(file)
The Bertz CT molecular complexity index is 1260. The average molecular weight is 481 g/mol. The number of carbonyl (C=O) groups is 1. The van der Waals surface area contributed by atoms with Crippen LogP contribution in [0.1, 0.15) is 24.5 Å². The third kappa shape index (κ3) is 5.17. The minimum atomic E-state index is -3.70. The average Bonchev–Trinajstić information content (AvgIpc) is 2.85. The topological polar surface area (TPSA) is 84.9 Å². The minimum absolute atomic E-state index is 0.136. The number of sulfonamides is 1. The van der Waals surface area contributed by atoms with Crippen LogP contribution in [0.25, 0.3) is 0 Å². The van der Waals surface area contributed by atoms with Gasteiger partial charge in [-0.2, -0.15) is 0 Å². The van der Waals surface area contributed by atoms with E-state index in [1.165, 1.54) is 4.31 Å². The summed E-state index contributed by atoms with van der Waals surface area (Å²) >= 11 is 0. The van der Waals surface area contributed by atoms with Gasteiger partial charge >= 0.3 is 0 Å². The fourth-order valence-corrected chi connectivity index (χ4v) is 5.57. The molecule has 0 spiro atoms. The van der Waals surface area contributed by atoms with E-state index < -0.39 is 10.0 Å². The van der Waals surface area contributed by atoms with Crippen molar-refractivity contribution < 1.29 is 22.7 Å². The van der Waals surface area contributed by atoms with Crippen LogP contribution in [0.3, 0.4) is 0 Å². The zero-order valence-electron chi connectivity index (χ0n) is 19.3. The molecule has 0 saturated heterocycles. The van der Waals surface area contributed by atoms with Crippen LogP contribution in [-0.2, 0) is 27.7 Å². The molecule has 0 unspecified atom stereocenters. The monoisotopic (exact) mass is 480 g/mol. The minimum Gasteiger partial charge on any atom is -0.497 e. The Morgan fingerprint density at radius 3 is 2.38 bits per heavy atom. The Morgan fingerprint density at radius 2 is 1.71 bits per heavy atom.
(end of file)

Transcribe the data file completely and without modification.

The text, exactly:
The Bertz CT molecular complexity index is 1260. The average molecular weight is 481 g/mol. The number of carbonyl (C=O) groups is 1. The van der Waals surface area contributed by atoms with Crippen LogP contribution in [0.1, 0.15) is 24.5 Å². The third kappa shape index (κ3) is 5.17. The minimum atomic E-state index is -3.70. The average Bonchev–Trinajstić information content (AvgIpc) is 2.85. The topological polar surface area (TPSA) is 84.9 Å². The minimum absolute atomic E-state index is 0.136. The number of sulfonamides is 1. The van der Waals surface area contributed by atoms with Crippen LogP contribution in [0.25, 0.3) is 0 Å². The van der Waals surface area contributed by atoms with Gasteiger partial charge in [-0.2, -0.15) is 0 Å². The van der Waals surface area contributed by atoms with E-state index in [1.165, 1.54) is 4.31 Å². The summed E-state index contributed by atoms with van der Waals surface area (Å²) >= 11 is 0. The van der Waals surface area contributed by atoms with Gasteiger partial charge >= 0.3 is 0 Å². The fourth-order valence-corrected chi connectivity index (χ4v) is 5.57. The molecule has 0 spiro atoms. The van der Waals surface area contributed by atoms with E-state index < -0.39 is 10.0 Å². The van der Waals surface area contributed by atoms with Crippen molar-refractivity contribution < 1.29 is 22.7 Å². The van der Waals surface area contributed by atoms with Crippen LogP contribution in [0.3, 0.4) is 0 Å². The zero-order valence-electron chi connectivity index (χ0n) is 19.3. The molecule has 0 saturated heterocycles. The van der Waals surface area contributed by atoms with Crippen LogP contribution in [-0.2, 0) is 27.7 Å². The molecule has 0 unspecified atom stereocenters. The monoisotopic (exact) mass is 480 g/mol. The minimum Gasteiger partial charge on any atom is -0.497 e. The Morgan fingerprint density at radius 3 is 2.38 bits per heavy atom. The Morgan fingerprint density at radius 2 is 1.71 bits per heavy atom.